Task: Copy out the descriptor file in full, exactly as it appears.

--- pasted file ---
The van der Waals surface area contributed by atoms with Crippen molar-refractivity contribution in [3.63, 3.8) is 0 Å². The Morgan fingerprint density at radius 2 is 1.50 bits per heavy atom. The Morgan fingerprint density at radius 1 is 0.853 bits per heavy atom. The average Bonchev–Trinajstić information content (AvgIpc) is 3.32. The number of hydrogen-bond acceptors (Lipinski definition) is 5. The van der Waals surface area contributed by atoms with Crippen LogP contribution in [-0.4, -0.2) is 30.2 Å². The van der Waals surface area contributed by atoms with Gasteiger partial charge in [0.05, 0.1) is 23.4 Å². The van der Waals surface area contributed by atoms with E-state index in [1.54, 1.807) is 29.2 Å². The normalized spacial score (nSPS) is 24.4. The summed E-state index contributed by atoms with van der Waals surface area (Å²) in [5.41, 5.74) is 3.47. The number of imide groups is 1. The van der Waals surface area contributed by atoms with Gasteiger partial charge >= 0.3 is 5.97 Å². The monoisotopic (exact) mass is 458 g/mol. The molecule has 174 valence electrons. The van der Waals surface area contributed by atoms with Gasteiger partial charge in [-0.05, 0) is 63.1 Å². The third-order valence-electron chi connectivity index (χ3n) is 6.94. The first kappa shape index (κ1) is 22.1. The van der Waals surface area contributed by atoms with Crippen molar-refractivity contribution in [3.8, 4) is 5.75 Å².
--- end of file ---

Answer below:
The van der Waals surface area contributed by atoms with Crippen molar-refractivity contribution in [3.63, 3.8) is 0 Å². The Morgan fingerprint density at radius 2 is 1.50 bits per heavy atom. The Morgan fingerprint density at radius 1 is 0.853 bits per heavy atom. The average Bonchev–Trinajstić information content (AvgIpc) is 3.32. The number of hydrogen-bond acceptors (Lipinski definition) is 5. The van der Waals surface area contributed by atoms with Crippen LogP contribution in [-0.4, -0.2) is 30.2 Å². The van der Waals surface area contributed by atoms with Gasteiger partial charge in [0.05, 0.1) is 23.4 Å². The van der Waals surface area contributed by atoms with E-state index in [1.54, 1.807) is 29.2 Å². The normalized spacial score (nSPS) is 24.4. The summed E-state index contributed by atoms with van der Waals surface area (Å²) in [5.41, 5.74) is 3.47. The number of imide groups is 1. The van der Waals surface area contributed by atoms with Gasteiger partial charge >= 0.3 is 5.97 Å². The monoisotopic (exact) mass is 458 g/mol. The molecule has 174 valence electrons. The van der Waals surface area contributed by atoms with Gasteiger partial charge in [-0.05, 0) is 63.1 Å². The third-order valence-electron chi connectivity index (χ3n) is 6.94. The first kappa shape index (κ1) is 22.1. The van der Waals surface area contributed by atoms with Crippen molar-refractivity contribution in [3.8, 4) is 5.75 Å².